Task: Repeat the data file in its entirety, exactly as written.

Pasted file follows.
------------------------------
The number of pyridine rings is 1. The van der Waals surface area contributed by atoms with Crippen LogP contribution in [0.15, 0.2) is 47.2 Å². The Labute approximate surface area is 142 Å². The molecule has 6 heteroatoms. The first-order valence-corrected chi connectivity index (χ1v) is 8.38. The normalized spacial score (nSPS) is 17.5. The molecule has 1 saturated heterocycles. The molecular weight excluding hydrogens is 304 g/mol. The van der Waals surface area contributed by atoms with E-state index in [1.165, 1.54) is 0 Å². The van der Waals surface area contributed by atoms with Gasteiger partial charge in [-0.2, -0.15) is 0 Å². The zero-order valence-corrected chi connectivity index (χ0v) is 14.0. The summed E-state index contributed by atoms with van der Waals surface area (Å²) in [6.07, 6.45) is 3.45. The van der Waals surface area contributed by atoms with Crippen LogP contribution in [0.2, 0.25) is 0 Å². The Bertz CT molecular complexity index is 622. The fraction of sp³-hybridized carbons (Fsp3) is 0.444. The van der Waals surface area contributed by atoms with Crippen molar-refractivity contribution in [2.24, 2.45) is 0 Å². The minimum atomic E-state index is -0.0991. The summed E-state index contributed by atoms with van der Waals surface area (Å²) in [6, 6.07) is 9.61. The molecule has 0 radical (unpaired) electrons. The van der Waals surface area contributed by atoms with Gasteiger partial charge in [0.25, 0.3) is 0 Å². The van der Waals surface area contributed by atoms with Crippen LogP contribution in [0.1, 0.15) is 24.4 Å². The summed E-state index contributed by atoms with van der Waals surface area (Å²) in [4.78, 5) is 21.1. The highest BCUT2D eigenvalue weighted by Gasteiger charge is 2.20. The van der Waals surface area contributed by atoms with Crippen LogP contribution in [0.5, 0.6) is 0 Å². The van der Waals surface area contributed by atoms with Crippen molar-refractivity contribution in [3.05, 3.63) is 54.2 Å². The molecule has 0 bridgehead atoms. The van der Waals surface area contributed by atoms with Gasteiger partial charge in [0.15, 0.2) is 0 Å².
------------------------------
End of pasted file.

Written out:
The number of pyridine rings is 1. The van der Waals surface area contributed by atoms with Crippen LogP contribution in [0.15, 0.2) is 47.2 Å². The Labute approximate surface area is 142 Å². The molecule has 6 heteroatoms. The first-order valence-corrected chi connectivity index (χ1v) is 8.38. The normalized spacial score (nSPS) is 17.5. The molecule has 1 saturated heterocycles. The molecular weight excluding hydrogens is 304 g/mol. The van der Waals surface area contributed by atoms with E-state index in [1.165, 1.54) is 0 Å². The van der Waals surface area contributed by atoms with Gasteiger partial charge in [-0.2, -0.15) is 0 Å². The zero-order valence-corrected chi connectivity index (χ0v) is 14.0. The summed E-state index contributed by atoms with van der Waals surface area (Å²) in [6.07, 6.45) is 3.45. The van der Waals surface area contributed by atoms with Crippen LogP contribution in [0.2, 0.25) is 0 Å². The Bertz CT molecular complexity index is 622. The fraction of sp³-hybridized carbons (Fsp3) is 0.444. The van der Waals surface area contributed by atoms with Crippen molar-refractivity contribution in [2.24, 2.45) is 0 Å². The minimum atomic E-state index is -0.0991. The summed E-state index contributed by atoms with van der Waals surface area (Å²) in [6, 6.07) is 9.61. The molecule has 0 radical (unpaired) electrons. The van der Waals surface area contributed by atoms with Gasteiger partial charge in [0.25, 0.3) is 0 Å². The van der Waals surface area contributed by atoms with Crippen LogP contribution in [0.1, 0.15) is 24.4 Å². The summed E-state index contributed by atoms with van der Waals surface area (Å²) in [4.78, 5) is 21.1. The highest BCUT2D eigenvalue weighted by Gasteiger charge is 2.20. The van der Waals surface area contributed by atoms with Crippen LogP contribution in [0.5, 0.6) is 0 Å². The van der Waals surface area contributed by atoms with Crippen molar-refractivity contribution in [3.05, 3.63) is 54.2 Å². The molecule has 0 bridgehead atoms. The van der Waals surface area contributed by atoms with Gasteiger partial charge in [0.15, 0.2) is 0 Å².